such as environmental monitoring, exposure monitoring, biological
monitoring, monitoring of workers, etc. in and of itself does not
constitute the practice of toxicology. If the results from these
activities are utilized by the candidate in a broader context of
assessing toxicity and if the candidate's educational background and/or
previous experience indicates appropriate training in toxicology,
monitoring activities and application of their results may constitute
the practice of toxicology.
For a candidate engaged in data
reviews of existing toxicity information, identification of toxicity
data gaps, identification of structure-activity relationships of
potentially toxic chemicals, maintaining data bases, development of risk
assessment methodologies, preparation of health assessment documents,
etc., the application must unequivocally document that the candidate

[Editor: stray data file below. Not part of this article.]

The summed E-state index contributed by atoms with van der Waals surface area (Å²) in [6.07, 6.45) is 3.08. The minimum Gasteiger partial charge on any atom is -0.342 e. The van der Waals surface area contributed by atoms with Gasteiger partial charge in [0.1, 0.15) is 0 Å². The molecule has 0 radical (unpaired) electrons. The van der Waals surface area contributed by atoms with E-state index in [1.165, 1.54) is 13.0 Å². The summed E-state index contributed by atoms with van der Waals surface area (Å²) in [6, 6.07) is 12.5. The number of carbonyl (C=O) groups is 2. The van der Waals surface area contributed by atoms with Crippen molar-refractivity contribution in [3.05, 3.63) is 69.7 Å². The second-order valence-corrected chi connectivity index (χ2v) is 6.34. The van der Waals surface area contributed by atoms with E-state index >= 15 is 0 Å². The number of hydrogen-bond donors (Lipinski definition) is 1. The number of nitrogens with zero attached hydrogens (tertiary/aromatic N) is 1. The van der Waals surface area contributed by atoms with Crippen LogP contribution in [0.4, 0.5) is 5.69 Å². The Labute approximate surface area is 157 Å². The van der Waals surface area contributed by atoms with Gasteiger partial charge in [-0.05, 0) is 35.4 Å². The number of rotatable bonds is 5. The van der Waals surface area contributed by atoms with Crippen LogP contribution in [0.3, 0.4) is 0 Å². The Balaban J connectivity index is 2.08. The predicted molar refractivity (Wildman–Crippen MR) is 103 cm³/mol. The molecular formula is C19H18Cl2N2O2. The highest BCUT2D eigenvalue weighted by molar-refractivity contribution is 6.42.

utilizes the information in an integrative fashion in the broad context
of a comprehensive toxicology evaluation. Reviewing data and simply
preparing warning labels for a product using a "by the numbers" approach
does not constitute the practice of toxicology, nor does simply
maintaining a data base and publishing the results. Developing risk
assessment methodologies by applying the data and then adjusting the
mathematical model parameters without demonstrated understanding of the
data or the broader aspects of toxicology does not constitute the
practice of toxicology.
Providing managerial guidance
or consulting support for specific clients or for purposes of litigation
could include defining toxicity, hazard and risk, dose-response
evaluation, duration of exposure and evaluation of toxicity data to
assess the likelihood of adverse effects associated with exposure to
potential toxicants. In these cases, appropriate educational training
and/or experience in previous or other job activities may provide the
necessary link to judge that the applicant is engaged in the active
practice of toxicology. Merely translating the jargon of the various
sciences into layman's terminology does not constitute the practice of